Written answers

Wednesday, 20 May 2020

Department of Housing, Planning, and Local Government

Planning Issues

Photo of Jackie CahillJackie Cahill (Tipperary, Fianna Fail)
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1305. To ask the Minister for Housing, Planning, and Local Government if the harvesting of peat for the garden and mushroom growing industry will be permitted for 2020; and if he will make a statement on the matter. [6078/20]

Photo of Eoghan MurphyEoghan Murphy (Dublin Bay South, Fine Gael)
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Development, unless specifically exempted under the Planning and Development Act 2000, as amended (the 2000 Act), or the associated Regulations, requires planning permission.  In the case of the harvesting of peat, Class 17 of Part 3 of Schedule 2 to the Planning and Development Regulations 2001, as amended (the Regulations), provides that peat extraction in a new or extended area of less than 10 hectares, or peat extraction in a new or extended area of 10 hectares or more, where the drainage of the bogland commenced prior to the coming into force of those Regulations, is exempted development. Such exempted development is subject to a restriction under section 4(4) of the 2000 Act which states that exempted development status is lost if an Environmental Impact Assessment (EIA) under the EIA Directive or Appropriate Assessment under the Habitats Directive is required in respect of that development.

Where there is a question as to what in any particular case is or is not development, or is or is not exempted development, it is open to any person on payment of the prescribed fee to request a written declaration under Section 5 of the 2000 Act from the relevant planning authority, or from An Bord Pleanála (the Board) on referral. Any development that is not exempted development being carried out without planning permission or that does not comply with the terms of a planning permission is unauthorised development and may be subject to enforcement action by a planning authority.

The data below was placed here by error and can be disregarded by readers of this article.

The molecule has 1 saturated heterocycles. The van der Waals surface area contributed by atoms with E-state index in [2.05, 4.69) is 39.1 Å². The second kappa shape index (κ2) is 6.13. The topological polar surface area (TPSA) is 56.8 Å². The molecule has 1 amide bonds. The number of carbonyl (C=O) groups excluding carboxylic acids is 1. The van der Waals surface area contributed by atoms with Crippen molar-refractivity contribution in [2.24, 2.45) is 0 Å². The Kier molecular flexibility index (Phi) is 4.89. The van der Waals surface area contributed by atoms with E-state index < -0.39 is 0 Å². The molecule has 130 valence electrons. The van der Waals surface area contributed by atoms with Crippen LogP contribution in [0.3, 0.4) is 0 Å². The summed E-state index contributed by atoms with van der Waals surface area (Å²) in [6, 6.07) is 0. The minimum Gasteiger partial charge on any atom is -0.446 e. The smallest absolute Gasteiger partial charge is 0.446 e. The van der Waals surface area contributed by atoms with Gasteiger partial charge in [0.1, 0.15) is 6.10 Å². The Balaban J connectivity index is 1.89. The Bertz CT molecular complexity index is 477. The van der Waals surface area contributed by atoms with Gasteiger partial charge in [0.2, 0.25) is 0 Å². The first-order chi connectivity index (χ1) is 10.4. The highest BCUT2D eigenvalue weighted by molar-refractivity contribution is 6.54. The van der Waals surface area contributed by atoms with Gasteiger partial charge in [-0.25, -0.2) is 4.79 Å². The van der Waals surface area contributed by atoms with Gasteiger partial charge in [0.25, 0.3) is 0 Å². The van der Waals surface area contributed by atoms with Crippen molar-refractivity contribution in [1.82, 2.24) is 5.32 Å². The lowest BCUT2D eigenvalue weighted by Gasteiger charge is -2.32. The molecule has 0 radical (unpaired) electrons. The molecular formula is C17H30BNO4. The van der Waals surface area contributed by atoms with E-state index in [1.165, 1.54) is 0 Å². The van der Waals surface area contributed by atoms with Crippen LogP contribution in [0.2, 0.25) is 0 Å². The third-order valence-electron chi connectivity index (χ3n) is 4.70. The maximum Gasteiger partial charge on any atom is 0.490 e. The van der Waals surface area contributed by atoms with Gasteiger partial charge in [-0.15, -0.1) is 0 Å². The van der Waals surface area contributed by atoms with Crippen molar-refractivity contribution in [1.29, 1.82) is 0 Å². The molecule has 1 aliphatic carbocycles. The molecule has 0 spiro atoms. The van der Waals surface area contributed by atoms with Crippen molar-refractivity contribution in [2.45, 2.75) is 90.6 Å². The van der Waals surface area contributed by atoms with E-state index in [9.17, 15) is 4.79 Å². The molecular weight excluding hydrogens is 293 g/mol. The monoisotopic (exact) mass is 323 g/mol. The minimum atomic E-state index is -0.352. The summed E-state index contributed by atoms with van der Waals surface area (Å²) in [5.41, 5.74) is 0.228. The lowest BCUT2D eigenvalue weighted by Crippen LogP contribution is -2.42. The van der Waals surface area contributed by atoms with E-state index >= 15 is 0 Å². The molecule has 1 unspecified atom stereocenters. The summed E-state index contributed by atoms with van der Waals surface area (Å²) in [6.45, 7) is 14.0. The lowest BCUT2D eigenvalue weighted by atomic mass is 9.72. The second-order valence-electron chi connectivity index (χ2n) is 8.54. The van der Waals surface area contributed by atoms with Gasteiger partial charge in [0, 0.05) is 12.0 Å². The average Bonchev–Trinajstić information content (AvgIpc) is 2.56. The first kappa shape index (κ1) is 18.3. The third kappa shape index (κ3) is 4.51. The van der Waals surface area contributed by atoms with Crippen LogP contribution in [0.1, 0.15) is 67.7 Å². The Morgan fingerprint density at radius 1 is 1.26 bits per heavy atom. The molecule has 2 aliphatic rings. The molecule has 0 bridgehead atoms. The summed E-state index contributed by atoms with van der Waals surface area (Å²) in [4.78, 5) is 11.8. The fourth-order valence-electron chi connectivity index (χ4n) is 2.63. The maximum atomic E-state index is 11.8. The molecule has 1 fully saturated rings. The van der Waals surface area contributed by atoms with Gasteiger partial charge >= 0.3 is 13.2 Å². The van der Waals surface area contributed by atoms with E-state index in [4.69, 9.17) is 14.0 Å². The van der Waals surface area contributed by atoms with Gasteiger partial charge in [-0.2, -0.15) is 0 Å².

In terms of unauthorised development requiring EIA or Appropriate Assessment, regularisation may be sought by way of the ‘substitute consent’ process set out at Part XA of the 2000 Act, which allows development that should have been the subject of environmental assessment, but was not, to be regularised where appropriate. In this context, I understand that An Bord Pleanála has in recent months received a number of applications for leave to apply for substitute consent in respect of peat extraction activities. It should be noted that except for certain quarry cases, where substitute consent is granted, such consent only regularises the past work that has been carried out and would not permit further development. A separate planning permission would be required for future development, in addition to the substitute consent.

Under Section 30 of the 2000 Act, I am specifically precluded from exercising any power or control in relation to any particular planning case with which a planning authority or the Board, is or may be concerned.  An Bord Pleanála is an independent statutory body assigned responsibility to determine planning appeals and certain other matters under the 2000 Act, including applications for substitute consent.

In addition to the planning system, it should be noted that specified peat extraction may also require a licence from the Environmental Protection Agency (EPA) under the Integrated Pollution Control (IPC) system, which is under the remit of my colleague, the Minister for Communications, Climate Action and Environment.


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